While Nigeria has made strides in its democratic development, the 2019 elections were a step backward for Africa’s most populous country and biggest democracy. Historically low voter turnout signaled a deepening public distrust in Nigerian government and institutions. This public distrust, coupled with historical issues with electoral violence and intimidation, threatens to undermine the security and legitimacy of the democratic process and may cause reverberating consequences for other emerging democracies in Africa.
“4th Republic,” a new Nigerian political thriller directed by Ishaya Bako, interrogates the systemic problems at the heart of Nigeria’s democratic development. Following a fictional gubernatorial candidate who challenges the incumbent’s victory and investigates corruption allegations, the film explores the role of women in politics, the influence of patronage systems, the impacts of electoral intimidation, and the irregularity of the judicial system in Nigeria.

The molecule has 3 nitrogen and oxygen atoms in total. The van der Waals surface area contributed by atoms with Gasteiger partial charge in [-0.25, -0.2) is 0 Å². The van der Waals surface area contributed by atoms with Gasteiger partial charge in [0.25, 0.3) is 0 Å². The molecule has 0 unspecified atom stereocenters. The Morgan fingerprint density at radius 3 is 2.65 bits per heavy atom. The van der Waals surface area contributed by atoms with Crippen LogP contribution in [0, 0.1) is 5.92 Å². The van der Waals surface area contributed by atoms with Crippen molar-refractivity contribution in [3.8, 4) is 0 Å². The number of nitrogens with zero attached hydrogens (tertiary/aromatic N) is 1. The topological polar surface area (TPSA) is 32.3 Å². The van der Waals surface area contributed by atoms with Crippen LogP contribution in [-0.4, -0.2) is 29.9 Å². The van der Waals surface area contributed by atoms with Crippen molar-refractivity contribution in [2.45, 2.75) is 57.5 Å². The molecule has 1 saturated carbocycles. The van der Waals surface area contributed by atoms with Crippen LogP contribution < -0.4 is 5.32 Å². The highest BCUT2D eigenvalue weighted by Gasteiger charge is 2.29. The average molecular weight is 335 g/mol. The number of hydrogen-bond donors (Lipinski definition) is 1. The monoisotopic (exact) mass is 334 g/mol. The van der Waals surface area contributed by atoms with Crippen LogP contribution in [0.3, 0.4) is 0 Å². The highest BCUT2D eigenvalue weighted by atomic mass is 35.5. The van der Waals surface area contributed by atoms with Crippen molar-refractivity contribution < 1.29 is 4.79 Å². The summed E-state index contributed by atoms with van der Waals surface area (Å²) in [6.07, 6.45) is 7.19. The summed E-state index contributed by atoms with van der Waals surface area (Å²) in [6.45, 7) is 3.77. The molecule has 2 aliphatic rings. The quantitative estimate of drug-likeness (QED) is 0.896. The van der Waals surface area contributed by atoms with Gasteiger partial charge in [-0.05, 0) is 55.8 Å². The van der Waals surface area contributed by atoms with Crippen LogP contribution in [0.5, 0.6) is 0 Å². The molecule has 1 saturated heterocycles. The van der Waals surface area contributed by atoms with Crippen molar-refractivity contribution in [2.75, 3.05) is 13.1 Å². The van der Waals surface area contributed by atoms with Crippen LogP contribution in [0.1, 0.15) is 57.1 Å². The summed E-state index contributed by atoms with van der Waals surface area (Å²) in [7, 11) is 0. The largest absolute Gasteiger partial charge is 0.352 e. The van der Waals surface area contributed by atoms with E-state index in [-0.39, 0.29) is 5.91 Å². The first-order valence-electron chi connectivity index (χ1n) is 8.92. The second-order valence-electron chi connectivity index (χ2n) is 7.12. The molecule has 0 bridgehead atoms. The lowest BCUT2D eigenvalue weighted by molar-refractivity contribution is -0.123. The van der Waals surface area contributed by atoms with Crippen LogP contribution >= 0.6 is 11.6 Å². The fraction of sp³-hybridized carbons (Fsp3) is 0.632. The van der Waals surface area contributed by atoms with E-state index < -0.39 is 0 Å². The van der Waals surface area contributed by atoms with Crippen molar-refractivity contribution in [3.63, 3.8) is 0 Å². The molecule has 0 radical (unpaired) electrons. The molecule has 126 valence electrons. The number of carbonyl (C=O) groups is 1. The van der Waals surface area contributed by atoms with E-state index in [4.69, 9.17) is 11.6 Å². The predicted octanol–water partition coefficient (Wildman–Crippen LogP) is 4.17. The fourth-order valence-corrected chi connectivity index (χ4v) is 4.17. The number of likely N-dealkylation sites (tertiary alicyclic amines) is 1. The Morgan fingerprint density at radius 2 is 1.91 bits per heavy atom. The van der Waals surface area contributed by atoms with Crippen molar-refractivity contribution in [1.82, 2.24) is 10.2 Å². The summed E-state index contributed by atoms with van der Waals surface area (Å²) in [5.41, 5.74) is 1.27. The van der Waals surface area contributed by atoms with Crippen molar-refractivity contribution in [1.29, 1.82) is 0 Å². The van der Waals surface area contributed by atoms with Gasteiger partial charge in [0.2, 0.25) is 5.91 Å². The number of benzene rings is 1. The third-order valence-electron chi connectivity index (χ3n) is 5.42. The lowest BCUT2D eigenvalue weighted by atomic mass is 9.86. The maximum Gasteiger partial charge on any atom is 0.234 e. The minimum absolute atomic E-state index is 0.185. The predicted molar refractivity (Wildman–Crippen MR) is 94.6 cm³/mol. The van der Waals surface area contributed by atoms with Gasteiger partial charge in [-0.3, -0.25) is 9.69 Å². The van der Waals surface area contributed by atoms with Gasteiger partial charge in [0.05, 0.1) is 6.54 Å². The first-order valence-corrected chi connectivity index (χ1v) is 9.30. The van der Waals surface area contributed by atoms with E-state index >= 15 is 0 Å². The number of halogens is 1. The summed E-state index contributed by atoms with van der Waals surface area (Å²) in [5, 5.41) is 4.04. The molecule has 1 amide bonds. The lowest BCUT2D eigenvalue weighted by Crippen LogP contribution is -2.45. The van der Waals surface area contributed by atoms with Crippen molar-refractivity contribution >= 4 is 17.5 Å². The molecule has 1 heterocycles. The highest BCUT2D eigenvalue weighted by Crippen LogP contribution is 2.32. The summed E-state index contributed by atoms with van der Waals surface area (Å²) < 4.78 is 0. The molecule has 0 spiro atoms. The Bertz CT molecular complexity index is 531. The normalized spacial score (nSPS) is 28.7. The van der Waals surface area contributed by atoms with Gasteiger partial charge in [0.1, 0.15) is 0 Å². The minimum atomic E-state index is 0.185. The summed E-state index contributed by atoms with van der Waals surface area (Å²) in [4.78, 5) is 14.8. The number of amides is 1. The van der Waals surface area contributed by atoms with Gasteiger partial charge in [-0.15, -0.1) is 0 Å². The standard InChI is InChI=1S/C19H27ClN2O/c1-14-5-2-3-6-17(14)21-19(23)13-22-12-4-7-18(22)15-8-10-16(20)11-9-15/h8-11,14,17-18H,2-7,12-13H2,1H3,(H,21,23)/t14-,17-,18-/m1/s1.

On November 19, USIP held a screening of “4th Republic.” As part of efforts to improve governance and address election-related violence in Nigeria, the film was preceded by remarks from keynote speakers about Nigerian democracy today and its future trajectory.
There was a reception at 5:00pm followed by remarks from Professor Attahiru Jega, former chairman of the Nigeria Independent National Electoral Commission and a member of the Nigeria Working Group on Peacebuilding and Governance, and award-winning Nigerian actress, Kate Henshaw.
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